Wednesday, 9 July 2008

“So, We’re Giving Up On That ‘Investigating’ Bit Then….?”

Every police force should set up a specialist squad to investigate rape allegations, a senior officer
says.

John Yates, who speaks on the issue for the Association of Chief Police Officers (Ed – them again!), argues such teams would help raise standards of victim care.

They would also help improve conviction rates as rape inquiries are demanding and require specialist skills, he will tell a London conference on the issue.
Well, so far, so unsurprising. Government is being chivvied by women’s pressure groups on the rape conviction rate, and ACPO sees it as a way to improve specialisation career prospects for officers. But this bit caught my eye:
Home Office Minister Vernon Coaker said the government was determined to improve rape conviction rates and acknowledged the crime remained under-reported.

He highlighted progress, including the introduction of specially trained officers and prosecutors and better guidance for police.

He added: "Every force has a responsibility to ensure that every single officer who comes into contact with a rape victim is supportive and believes the victim.

"It may only take the raising of an eyebrow to cause her to lose courage
."
So, how are they supposed to deal with rape claims, if the slightest attempt to do any investigation (especially in ‘her word against his’ cases) might cause the complainant to think that her word is being doubted?

Needless to say, the feminists are delighted at the proposals:
Women's equality group, the Fawcett Society, welcomed the government's drive to improve police responses to victims of rape.

But policy officer Sarah Campbell said: "The fact that only 5.7% of reported rapes lead to a conviction is a national scandal.

"The government needs to drive cultural change within the criminal justice system, to ensure that rape is given a high priority by every police force in the country and to invest in a national network of rape crisis centres."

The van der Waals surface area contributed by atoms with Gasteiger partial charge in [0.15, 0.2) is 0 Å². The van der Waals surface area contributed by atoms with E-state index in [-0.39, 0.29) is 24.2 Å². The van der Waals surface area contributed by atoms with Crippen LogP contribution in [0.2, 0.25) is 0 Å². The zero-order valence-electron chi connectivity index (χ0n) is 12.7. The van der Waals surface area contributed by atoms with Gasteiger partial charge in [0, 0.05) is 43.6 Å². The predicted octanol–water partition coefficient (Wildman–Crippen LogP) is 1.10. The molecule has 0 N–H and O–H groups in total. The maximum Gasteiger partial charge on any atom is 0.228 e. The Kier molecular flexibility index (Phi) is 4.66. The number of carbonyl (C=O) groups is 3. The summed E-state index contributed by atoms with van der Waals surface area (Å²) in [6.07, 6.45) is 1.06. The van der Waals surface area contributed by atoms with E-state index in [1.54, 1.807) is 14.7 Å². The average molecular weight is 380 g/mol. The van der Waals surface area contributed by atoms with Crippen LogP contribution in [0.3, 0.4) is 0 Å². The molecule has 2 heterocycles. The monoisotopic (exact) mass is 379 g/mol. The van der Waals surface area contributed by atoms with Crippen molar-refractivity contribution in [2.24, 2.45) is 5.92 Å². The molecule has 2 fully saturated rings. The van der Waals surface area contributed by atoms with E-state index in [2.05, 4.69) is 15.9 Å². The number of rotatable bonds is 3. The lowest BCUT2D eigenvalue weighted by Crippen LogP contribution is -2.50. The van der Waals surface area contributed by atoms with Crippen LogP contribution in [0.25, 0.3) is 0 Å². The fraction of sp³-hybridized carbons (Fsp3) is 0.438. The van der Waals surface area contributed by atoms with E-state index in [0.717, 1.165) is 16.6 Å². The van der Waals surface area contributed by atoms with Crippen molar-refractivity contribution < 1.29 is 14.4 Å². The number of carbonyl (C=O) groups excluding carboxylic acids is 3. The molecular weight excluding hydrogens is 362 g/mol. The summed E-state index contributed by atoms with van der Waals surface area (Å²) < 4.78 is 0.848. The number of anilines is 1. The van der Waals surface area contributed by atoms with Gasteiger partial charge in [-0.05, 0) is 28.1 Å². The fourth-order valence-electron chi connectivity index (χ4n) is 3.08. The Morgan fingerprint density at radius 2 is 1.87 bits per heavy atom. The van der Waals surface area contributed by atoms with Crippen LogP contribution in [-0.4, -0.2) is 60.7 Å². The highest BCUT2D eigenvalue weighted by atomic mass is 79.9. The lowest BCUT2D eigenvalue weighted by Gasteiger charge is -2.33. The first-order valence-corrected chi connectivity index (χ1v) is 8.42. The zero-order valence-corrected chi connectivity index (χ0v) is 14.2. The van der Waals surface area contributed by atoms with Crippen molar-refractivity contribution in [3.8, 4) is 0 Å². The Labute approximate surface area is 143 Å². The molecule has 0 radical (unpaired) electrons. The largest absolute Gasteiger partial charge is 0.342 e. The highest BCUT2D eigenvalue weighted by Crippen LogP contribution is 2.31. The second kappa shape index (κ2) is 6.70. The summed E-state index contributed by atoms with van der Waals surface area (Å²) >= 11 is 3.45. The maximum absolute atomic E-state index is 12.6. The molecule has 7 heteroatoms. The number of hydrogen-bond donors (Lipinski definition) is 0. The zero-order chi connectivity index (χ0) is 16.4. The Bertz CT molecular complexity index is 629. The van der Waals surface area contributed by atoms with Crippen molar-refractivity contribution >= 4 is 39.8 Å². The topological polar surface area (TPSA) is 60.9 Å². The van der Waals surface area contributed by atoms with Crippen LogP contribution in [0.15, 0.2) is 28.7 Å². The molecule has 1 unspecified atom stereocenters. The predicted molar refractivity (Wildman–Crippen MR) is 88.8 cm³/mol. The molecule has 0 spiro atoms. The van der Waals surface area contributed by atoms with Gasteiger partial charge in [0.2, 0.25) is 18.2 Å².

How exactly is the conviction rate going to go UP if the police put through cases where the complainant’s word has been accepted uncritically? They’ll get torn to shreds by the defence!

No doubt plans to just dispense with the whole unnecessary trial business will follow….

3 comments:

Anonymous said...

Rape is a hideous and emotive crime with often devastating consequences for the victim. Men can be victims as well as women.

It has always been very difficult to successfully prosecute. There are many reasons for this. Some of the more common ones are:

Typically sex (consensual or nonconsensual) occurs in private. There will rarely be any witnesses to the act itself.

Frequently both parties are intoxicated (anyone ever had a shag when they were drunk?) and neither can give a coherent account of events.

Many (most) reported rapes are malicious allegations (and are subsequently withdrawn and admitted as such). This infuriates me as it diverts resources and attention form genuine cases and creates a smokescreen behind which offenders can hide.

Kevster

JuliaM said...

"Men can be victims as well as women. "

You'd never know that from the newspaper account of the report, would you? Or from Coker's use of the term 'her'...

"It has always been very difficult to successfully prosecute."

Not something that's likely to change with these proposals, either...

electro-kevin said...

"Every force has a responsibility to ensure that every single officer who comes into contact with a rape victim is supportive and believes the victim."

Indeed - 'truth' decided without trial.

I'm glad that I'm no longer a policeman. Discretion is no longer a requirement.